Pundits love generalizations. Half the world is this, the other half is that, and that explains just about everything.

Here, then, is our own generalization: the world consists of pagans and transcendentalists. Pagans eat, drink and sleep; transcendentalists work for world peace. Pagans believe that the way things are is the way things should be; transcendentalists believe that we were placed on this earth to change the way things are. Pagans worship nature; transcendentalists worship G‑d.

The Egyptians were pagans, the Hebrews were transcendentalists. The Hebrews were slaves to the Egyptians; then G‑d intervened, humiliated the Egyptians, freed the Hebrews and set them loose upon the world. This, in 30 words (more or less), is the story of the birth of the Jewish people.

Thus we read of ten plagues visited upon the Egyptians. These are usually understood as punishments for their cruel treatment of the Jews. But a closer reading of the Torah's account reveals that they also served a more basic function: to discredit the gods of Egypt so that "you shall know that I am G‑d."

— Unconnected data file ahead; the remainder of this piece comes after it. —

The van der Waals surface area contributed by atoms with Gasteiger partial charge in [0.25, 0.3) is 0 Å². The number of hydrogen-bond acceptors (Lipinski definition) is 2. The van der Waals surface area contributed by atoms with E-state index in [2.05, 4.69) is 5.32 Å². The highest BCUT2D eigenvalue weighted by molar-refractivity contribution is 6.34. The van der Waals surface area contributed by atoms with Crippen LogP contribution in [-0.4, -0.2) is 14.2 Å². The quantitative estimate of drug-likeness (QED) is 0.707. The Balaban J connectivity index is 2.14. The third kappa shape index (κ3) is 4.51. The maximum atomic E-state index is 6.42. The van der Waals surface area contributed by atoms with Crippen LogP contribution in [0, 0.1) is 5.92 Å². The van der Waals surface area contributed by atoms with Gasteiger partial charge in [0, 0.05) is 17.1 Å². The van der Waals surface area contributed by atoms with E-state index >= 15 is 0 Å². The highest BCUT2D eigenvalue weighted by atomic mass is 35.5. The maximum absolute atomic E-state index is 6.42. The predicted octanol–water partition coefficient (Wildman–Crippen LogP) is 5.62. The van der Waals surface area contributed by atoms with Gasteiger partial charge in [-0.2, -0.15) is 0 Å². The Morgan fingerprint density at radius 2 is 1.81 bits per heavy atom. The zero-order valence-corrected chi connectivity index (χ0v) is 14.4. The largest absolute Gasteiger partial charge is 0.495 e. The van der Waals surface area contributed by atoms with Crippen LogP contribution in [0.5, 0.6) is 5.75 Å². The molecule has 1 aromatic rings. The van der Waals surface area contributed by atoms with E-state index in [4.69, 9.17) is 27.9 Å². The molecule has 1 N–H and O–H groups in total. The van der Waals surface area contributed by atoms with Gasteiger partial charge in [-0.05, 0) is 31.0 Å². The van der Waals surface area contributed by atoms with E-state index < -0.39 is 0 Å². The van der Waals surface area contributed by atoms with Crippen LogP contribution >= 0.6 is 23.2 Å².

The Nile — Egypt's source of sustenance and most revered deity — turns to blood; the soil turns to vermin, the skies rain a lethal deluge of fire and ice, the light of day turns to inky blackness. Nature is transformed from a nurturing mother into a capricious witch.

Taking the Jews out of Egypt would not have achieved anything if the Jews had taken Egypt along with them when they went. So first the Jews had to witness the destruction of Egypt's gods: they had to hear their masters renounce the natural order they had deified; they had to see the "goodness" of nature exposed for the sham that it is.

Only when the paganism of Egypt had been uprooted from their hearts, could the Children of Israel proceed to Mount Sinai to receive their mandate as "A light unto the nations." Only then could they teach the world that nature is not to be worshipped, but improved upon; that the way things are is to be supplanted with the way things ought to be.